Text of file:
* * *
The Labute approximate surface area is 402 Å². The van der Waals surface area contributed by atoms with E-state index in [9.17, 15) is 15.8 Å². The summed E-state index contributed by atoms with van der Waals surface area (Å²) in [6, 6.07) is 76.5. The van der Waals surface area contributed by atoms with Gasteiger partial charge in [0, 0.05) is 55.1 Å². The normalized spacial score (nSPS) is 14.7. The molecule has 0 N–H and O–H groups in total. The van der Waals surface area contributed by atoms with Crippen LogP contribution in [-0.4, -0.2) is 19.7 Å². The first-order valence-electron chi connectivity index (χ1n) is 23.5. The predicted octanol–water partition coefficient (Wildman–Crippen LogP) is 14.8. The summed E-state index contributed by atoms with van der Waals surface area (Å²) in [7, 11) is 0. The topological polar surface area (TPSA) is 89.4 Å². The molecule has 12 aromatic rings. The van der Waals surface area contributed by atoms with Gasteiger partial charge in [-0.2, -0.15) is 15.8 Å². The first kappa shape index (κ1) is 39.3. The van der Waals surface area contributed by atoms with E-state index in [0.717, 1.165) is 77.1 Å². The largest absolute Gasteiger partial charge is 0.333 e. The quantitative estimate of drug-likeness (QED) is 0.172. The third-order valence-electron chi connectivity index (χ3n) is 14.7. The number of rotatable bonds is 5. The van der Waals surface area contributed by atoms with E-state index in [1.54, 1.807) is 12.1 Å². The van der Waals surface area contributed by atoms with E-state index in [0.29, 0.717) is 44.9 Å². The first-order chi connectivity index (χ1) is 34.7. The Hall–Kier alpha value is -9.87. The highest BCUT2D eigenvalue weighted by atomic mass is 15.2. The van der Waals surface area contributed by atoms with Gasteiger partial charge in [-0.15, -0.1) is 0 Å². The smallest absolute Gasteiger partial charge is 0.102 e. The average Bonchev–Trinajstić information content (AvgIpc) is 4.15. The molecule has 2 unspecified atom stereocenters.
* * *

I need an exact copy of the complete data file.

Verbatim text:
The Labute approximate surface area is 402 Å². The van der Waals surface area contributed by atoms with E-state index in [9.17, 15) is 15.8 Å². The summed E-state index contributed by atoms with van der Waals surface area (Å²) in [6, 6.07) is 76.5. The van der Waals surface area contributed by atoms with Gasteiger partial charge in [0, 0.05) is 55.1 Å². The normalized spacial score (nSPS) is 14.7. The molecule has 0 N–H and O–H groups in total. The van der Waals surface area contributed by atoms with Crippen LogP contribution in [-0.4, -0.2) is 19.7 Å². The first-order valence-electron chi connectivity index (χ1n) is 23.5. The predicted octanol–water partition coefficient (Wildman–Crippen LogP) is 14.8. The summed E-state index contributed by atoms with van der Waals surface area (Å²) in [7, 11) is 0. The topological polar surface area (TPSA) is 89.4 Å². The molecule has 12 aromatic rings. The van der Waals surface area contributed by atoms with Gasteiger partial charge in [-0.2, -0.15) is 15.8 Å². The first kappa shape index (κ1) is 39.3. The van der Waals surface area contributed by atoms with E-state index in [0.717, 1.165) is 77.1 Å². The largest absolute Gasteiger partial charge is 0.333 e. The quantitative estimate of drug-likeness (QED) is 0.172. The third-order valence-electron chi connectivity index (χ3n) is 14.7. The number of rotatable bonds is 5. The van der Waals surface area contributed by atoms with E-state index in [1.54, 1.807) is 12.1 Å². The van der Waals surface area contributed by atoms with E-state index in [0.29, 0.717) is 44.9 Å². The first-order chi connectivity index (χ1) is 34.7. The Hall–Kier alpha value is -9.87. The highest BCUT2D eigenvalue weighted by atomic mass is 15.2. The van der Waals surface area contributed by atoms with Gasteiger partial charge in [-0.15, -0.1) is 0 Å². The smallest absolute Gasteiger partial charge is 0.102 e. The average Bonchev–Trinajstić information content (AvgIpc) is 4.15. The molecule has 2 unspecified atom stereocenters.